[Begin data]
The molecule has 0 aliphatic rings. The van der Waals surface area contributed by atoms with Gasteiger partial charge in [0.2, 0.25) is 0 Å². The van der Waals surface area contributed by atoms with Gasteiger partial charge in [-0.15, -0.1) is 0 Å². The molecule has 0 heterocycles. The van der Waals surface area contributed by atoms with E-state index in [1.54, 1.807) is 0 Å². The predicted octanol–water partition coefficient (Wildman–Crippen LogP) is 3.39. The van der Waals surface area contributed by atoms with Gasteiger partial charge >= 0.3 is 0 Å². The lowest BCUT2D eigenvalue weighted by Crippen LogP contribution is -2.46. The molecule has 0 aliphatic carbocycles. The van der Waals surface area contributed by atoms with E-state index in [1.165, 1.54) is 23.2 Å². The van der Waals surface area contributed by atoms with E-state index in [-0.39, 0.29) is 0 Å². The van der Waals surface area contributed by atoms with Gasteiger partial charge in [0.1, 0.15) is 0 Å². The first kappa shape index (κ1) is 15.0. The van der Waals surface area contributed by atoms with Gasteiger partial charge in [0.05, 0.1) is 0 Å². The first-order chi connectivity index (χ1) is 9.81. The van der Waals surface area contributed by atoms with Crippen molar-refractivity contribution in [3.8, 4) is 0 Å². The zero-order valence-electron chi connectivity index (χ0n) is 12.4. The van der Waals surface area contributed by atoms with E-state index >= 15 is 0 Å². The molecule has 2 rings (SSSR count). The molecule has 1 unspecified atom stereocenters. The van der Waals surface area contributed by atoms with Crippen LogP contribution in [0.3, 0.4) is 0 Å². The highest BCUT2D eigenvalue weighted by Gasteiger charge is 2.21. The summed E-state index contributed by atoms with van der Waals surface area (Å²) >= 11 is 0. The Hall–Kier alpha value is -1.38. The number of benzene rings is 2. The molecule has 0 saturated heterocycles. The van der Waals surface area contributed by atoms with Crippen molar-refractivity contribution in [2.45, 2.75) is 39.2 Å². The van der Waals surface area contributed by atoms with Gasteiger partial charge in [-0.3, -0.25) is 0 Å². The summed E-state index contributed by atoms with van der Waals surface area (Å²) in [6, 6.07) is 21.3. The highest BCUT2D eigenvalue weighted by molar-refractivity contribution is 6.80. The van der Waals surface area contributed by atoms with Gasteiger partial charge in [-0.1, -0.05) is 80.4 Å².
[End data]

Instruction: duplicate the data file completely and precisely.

The molecule has 0 aliphatic rings. The van der Waals surface area contributed by atoms with Gasteiger partial charge in [0.2, 0.25) is 0 Å². The van der Waals surface area contributed by atoms with Gasteiger partial charge in [-0.15, -0.1) is 0 Å². The molecule has 0 heterocycles. The van der Waals surface area contributed by atoms with E-state index in [1.54, 1.807) is 0 Å². The predicted octanol–water partition coefficient (Wildman–Crippen LogP) is 3.39. The van der Waals surface area contributed by atoms with Gasteiger partial charge >= 0.3 is 0 Å². The lowest BCUT2D eigenvalue weighted by Crippen LogP contribution is -2.46. The molecule has 0 aliphatic carbocycles. The van der Waals surface area contributed by atoms with E-state index in [1.165, 1.54) is 23.2 Å². The van der Waals surface area contributed by atoms with E-state index in [-0.39, 0.29) is 0 Å². The van der Waals surface area contributed by atoms with Gasteiger partial charge in [0.1, 0.15) is 0 Å². The first kappa shape index (κ1) is 15.0. The van der Waals surface area contributed by atoms with Gasteiger partial charge in [0.05, 0.1) is 0 Å². The first-order chi connectivity index (χ1) is 9.81. The van der Waals surface area contributed by atoms with Crippen molar-refractivity contribution in [3.8, 4) is 0 Å². The zero-order valence-electron chi connectivity index (χ0n) is 12.4. The van der Waals surface area contributed by atoms with E-state index >= 15 is 0 Å². The molecule has 2 rings (SSSR count). The molecule has 1 unspecified atom stereocenters. The van der Waals surface area contributed by atoms with Crippen LogP contribution in [0.3, 0.4) is 0 Å². The highest BCUT2D eigenvalue weighted by Gasteiger charge is 2.21. The summed E-state index contributed by atoms with van der Waals surface area (Å²) >= 11 is 0. The Hall–Kier alpha value is -1.38. The number of benzene rings is 2. The molecule has 0 saturated heterocycles. The van der Waals surface area contributed by atoms with Crippen molar-refractivity contribution in [2.45, 2.75) is 39.2 Å². The van der Waals surface area contributed by atoms with Gasteiger partial charge in [-0.3, -0.25) is 0 Å². The summed E-state index contributed by atoms with van der Waals surface area (Å²) in [6, 6.07) is 21.3. The highest BCUT2D eigenvalue weighted by molar-refractivity contribution is 6.80. The van der Waals surface area contributed by atoms with Gasteiger partial charge in [-0.1, -0.05) is 80.4 Å².